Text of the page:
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When discussing social media strategy for artists, Ok, honestly, is your social networking profile helping to the growth of your audience? You likely have attentively created product with focus on great content but if no one knows about your incredible talent, you’ll struggle to build a fan base. Artists just beginning invest excessive time concentrating on self-promotion. For many, the main communications or marketing method they use is social media, but the trouble is that this is a discussion that is one-direction, leaving followers with no way to engage, besides making a purchase. Every post turns into a desperate version of “buy my stuff!” While sales must be an objective, building your brand and telling your fans in a natural manner is the best goal. Check out the newartistmodel.com for more resources.
70 percent of your social material must enhance your brand.
The largest majority of your material should be centered on your message and brand. Maybe your brand is dark, however your character is with a sense of humor. Mix the two in a manner that gives your fans a window into who you are. Try publishing a photo of you vocalizing in the studio, or writing a sincere thank you to your followers. Remember, your audience want to get into your life, so usher them behind the scenes. Show them the fun, normal, and even the mundane parts of your day/life. Engage them with your social accounts. Facebook. Google+. Tumblr. Pinterest. Instagram. Twitter.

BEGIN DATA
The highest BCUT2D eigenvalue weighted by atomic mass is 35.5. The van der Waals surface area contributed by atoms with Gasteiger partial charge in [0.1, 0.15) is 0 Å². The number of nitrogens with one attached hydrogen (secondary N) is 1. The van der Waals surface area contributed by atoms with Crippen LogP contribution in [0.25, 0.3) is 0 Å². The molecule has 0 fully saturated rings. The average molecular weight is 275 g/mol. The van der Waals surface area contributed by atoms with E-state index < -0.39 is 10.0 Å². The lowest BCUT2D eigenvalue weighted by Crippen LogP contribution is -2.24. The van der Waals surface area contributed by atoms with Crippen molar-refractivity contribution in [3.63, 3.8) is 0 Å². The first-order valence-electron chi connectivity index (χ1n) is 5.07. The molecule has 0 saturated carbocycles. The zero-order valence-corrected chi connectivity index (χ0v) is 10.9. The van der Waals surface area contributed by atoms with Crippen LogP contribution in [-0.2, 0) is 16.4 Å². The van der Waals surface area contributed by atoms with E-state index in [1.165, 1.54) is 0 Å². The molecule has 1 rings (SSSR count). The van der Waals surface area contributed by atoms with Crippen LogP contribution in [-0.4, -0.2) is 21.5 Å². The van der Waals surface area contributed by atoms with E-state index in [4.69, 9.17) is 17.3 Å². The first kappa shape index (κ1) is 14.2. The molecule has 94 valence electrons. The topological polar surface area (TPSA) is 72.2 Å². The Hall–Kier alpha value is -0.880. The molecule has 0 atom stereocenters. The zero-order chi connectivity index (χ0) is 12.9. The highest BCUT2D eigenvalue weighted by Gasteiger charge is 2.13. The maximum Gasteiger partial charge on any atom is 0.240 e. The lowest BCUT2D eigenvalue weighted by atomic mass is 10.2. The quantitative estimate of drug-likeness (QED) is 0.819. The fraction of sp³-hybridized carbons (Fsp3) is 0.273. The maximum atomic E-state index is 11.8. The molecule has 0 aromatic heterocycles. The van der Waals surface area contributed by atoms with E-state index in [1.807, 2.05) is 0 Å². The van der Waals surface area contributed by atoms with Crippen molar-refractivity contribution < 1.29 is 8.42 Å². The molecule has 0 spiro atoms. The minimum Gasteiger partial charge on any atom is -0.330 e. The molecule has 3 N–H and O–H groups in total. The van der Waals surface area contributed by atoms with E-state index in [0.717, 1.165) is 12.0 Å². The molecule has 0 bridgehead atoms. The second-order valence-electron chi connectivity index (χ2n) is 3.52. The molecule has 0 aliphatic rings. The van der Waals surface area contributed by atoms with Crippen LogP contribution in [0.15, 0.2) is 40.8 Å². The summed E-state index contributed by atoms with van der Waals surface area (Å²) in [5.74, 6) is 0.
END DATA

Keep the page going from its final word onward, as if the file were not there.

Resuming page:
20 percent of your social network material should be shared from and for other vocalists.
If an artist welcomed you to record with them in Jerome, let your followers in Arizona know about it. Develop relationships with other artists, bands and influencers, and you’ll establish a useful network through social media. Think of these artists as amplifiers of your brand. As an up-and-coming vocalist, you’ll be continuously playing with other bands and working together with musicians, freelance photographers, recording engineers, graphic designers, and so on. Use this 20 percent of your social focus to deepen these critical relationships. All you need is the right artist at the perfect time to tweet about you, and that contract you’ve been seeking maybe waiting in your email. Read how Twitter and Rolling Stone are curating live music gigs.
10 percent of the content should be promotional.
Los Angeles based producer Flying Lotus put up a live-stream while playing his latest album, You’re Dead. With Facebook Live, YouTube Live, Instagram, and Snapchat, the options for live video streaming leave no excuse for not doing this. Flying Lotus then proceeded to live-tweet during the entire album about cool, fascinating